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It’s a tough job says feisty keeper

Posted : 15 October 2012

By George Byron

WHEN Chevrolet Warriors wicket-keeper Athi Dyili tells you standing behind the stumps all day is a tough job, you have no option but to believe him after he shows you his battle scars.

The tough 28-year-old, who is already a seasoned veteran of  62 first-class matches, has a most unusual set of fingers.
Catching a hard cricket ball hour after hour has taken its toll on Dyili’s fingers, which are  now all  bent  backwards at the tip.
He also has a permanently dislocated thumb,  which he says will stay the way it is because it is not painful.
“A lot depends on where you play and what the pitch is like. But if the ball is moving around and you have to dive a lot you can end up being sore at the end of the day,” smiled Dyili.
“Thankfully, I have not had many injuries to my hands and at worst I have been forced to miss the odd game. Sometimes you just have to work through the pain barrier.”
Dyili, who was born just outside King William’s Town, said he started playing cricket at a young age with his pals in the street.
“There was nothing formal about it. We just used to play for the fun and enjoyment of it.”
Dyili clearly had a flair for the game and when his school, Charles Morgan, played against Dale Junior he caught the eye of Carl Spielhaus, a cricket master at Dale.
“Things happened very quickly then and I was introduced to coach Greg Hayes and I was awarded a scholarship to attend Dale.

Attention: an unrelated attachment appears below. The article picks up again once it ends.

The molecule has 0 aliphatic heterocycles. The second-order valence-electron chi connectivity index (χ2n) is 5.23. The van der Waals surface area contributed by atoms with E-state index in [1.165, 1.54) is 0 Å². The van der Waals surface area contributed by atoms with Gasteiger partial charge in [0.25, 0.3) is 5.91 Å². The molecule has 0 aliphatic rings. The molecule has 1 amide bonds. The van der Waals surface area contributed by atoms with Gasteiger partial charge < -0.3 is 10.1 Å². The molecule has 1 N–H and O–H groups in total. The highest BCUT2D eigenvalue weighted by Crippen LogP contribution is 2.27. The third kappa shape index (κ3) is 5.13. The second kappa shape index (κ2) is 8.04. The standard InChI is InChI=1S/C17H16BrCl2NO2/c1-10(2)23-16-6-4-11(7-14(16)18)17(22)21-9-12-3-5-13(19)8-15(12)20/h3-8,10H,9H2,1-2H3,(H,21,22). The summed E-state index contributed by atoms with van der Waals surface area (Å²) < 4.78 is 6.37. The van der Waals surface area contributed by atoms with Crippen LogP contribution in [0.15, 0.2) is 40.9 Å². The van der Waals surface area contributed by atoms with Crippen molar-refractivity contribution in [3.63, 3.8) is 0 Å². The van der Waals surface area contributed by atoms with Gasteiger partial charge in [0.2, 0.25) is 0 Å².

“Up until then I had been keeping wicket and bowling medium pacers,  but it was Mr Spilhaus who encouraged me to take up wicket-keeping full time.
“Mr Spielhaus was a former Border wicket-keeper,  so he also had a  lot of valuable tips to pass on about the position,” said Dyili.
It was advice that paid off because Dyili has now established himself as one of the best keepers in the country and also jointly holds the record for the most dismissals in a South African first-class innings,  with Thami Tsolekile
“I achieved the record of eight dismissals for the EP Amateur side in a match against Free state in 2009 at St George’s Park. I am very proud to have my name in the record books alongside Thami.
The ambitious wicket-keeper, who says he wants to help the Warriors win titles this year, says fitness is vital if you want to maintain a high level of concentration during a four-day match.
“Pre-season preparation plays a big part in ensuring you are ready for the first game of the season.
“During a four-day game it is important to switch off for short  periods between deliveries and then refocus when the bowler starts his run-up.
The Warriors wicket-keeper said he was delighted that his team got their Sunfoil Series campaign off to the best possible start with a convincing 161-run win over the Titans.
“We are putting a lot of emphasis on the four-day format this year because it is the toughest trophy to win
“Of all the formats, I prefer the four-day game because you get more time to bat and express yourself. In the other formats everything happens very quickly.”
“Success for the team could see Warriors players getting called up for teams like the SA A team, which would be great. So it promises to be an exciting time for us.”
Dyili says if he was not a professional cricketer he would probably have become an accountant. “At school I loved accounting and enjoyed figures.”
Being  handy at figures will be useful for the ambitious young wicket-keeper when he adds up his runs and dismissals in what promises to be an exciting summer for Dyili’s Warriors.

This is a shortened version of an article that appeared in the print edition of the Weekend Post on Saturday, October 13, 2012.

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